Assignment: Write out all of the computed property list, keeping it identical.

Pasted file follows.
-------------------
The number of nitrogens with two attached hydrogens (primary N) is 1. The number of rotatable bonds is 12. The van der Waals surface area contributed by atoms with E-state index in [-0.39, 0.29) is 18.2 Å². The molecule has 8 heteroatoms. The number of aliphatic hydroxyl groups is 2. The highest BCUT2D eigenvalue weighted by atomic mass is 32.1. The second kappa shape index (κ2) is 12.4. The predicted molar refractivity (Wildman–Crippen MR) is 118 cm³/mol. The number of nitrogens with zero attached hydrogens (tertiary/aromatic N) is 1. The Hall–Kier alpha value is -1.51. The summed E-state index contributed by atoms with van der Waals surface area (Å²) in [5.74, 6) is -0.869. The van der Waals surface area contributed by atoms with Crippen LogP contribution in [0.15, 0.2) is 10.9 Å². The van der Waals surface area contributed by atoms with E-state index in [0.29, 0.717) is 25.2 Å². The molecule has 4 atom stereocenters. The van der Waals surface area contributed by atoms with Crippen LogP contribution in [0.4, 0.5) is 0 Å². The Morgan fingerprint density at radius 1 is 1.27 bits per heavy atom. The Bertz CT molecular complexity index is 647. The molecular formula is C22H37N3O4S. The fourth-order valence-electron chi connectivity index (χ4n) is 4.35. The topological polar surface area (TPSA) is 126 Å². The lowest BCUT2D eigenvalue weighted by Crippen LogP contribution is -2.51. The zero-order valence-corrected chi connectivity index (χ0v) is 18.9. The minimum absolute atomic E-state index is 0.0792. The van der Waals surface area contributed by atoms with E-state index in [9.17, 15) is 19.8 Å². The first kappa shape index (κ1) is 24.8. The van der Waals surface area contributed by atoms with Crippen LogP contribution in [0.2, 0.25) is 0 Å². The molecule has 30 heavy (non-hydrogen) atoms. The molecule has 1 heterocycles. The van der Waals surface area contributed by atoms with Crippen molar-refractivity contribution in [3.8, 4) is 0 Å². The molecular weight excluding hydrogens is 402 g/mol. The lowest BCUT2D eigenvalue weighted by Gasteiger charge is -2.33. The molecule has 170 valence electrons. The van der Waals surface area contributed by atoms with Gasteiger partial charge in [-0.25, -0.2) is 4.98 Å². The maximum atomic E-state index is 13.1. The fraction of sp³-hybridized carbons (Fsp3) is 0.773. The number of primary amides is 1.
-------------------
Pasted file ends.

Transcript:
The number of nitrogens with two attached hydrogens (primary N) is 1. The number of rotatable bonds is 12. The van der Waals surface area contributed by atoms with E-state index in [-0.39, 0.29) is 18.2 Å². The molecule has 8 heteroatoms. The number of aliphatic hydroxyl groups is 2. The highest BCUT2D eigenvalue weighted by atomic mass is 32.1. The second kappa shape index (κ2) is 12.4. The predicted molar refractivity (Wildman–Crippen MR) is 118 cm³/mol. The number of nitrogens with zero attached hydrogens (tertiary/aromatic N) is 1. The Hall–Kier alpha value is -1.51. The summed E-state index contributed by atoms with van der Waals surface area (Å²) in [5.74, 6) is -0.869. The van der Waals surface area contributed by atoms with Crippen LogP contribution in [0.15, 0.2) is 10.9 Å². The van der Waals surface area contributed by atoms with E-state index in [0.29, 0.717) is 25.2 Å². The molecule has 4 atom stereocenters. The van der Waals surface area contributed by atoms with Crippen LogP contribution in [0.4, 0.5) is 0 Å². The Morgan fingerprint density at radius 1 is 1.27 bits per heavy atom. The Bertz CT molecular complexity index is 647. The molecular formula is C22H37N3O4S. The fourth-order valence-electron chi connectivity index (χ4n) is 4.35. The topological polar surface area (TPSA) is 126 Å². The lowest BCUT2D eigenvalue weighted by Crippen LogP contribution is -2.51. The zero-order valence-corrected chi connectivity index (χ0v) is 18.9. The minimum absolute atomic E-state index is 0.0792. The van der Waals surface area contributed by atoms with E-state index in [9.17, 15) is 19.8 Å². The first kappa shape index (κ1) is 24.8. The van der Waals surface area contributed by atoms with Crippen LogP contribution in [0.2, 0.25) is 0 Å². The molecule has 30 heavy (non-hydrogen) atoms. The molecule has 1 heterocycles. The van der Waals surface area contributed by atoms with Crippen molar-refractivity contribution in [3.8, 4) is 0 Å². The molecular weight excluding hydrogens is 402 g/mol. The lowest BCUT2D eigenvalue weighted by Gasteiger charge is -2.33. The molecule has 170 valence electrons. The van der Waals surface area contributed by atoms with Gasteiger partial charge in [-0.25, -0.2) is 4.98 Å². The maximum atomic E-state index is 13.1. The fraction of sp³-hybridized carbons (Fsp3) is 0.773. The number of primary amides is 1.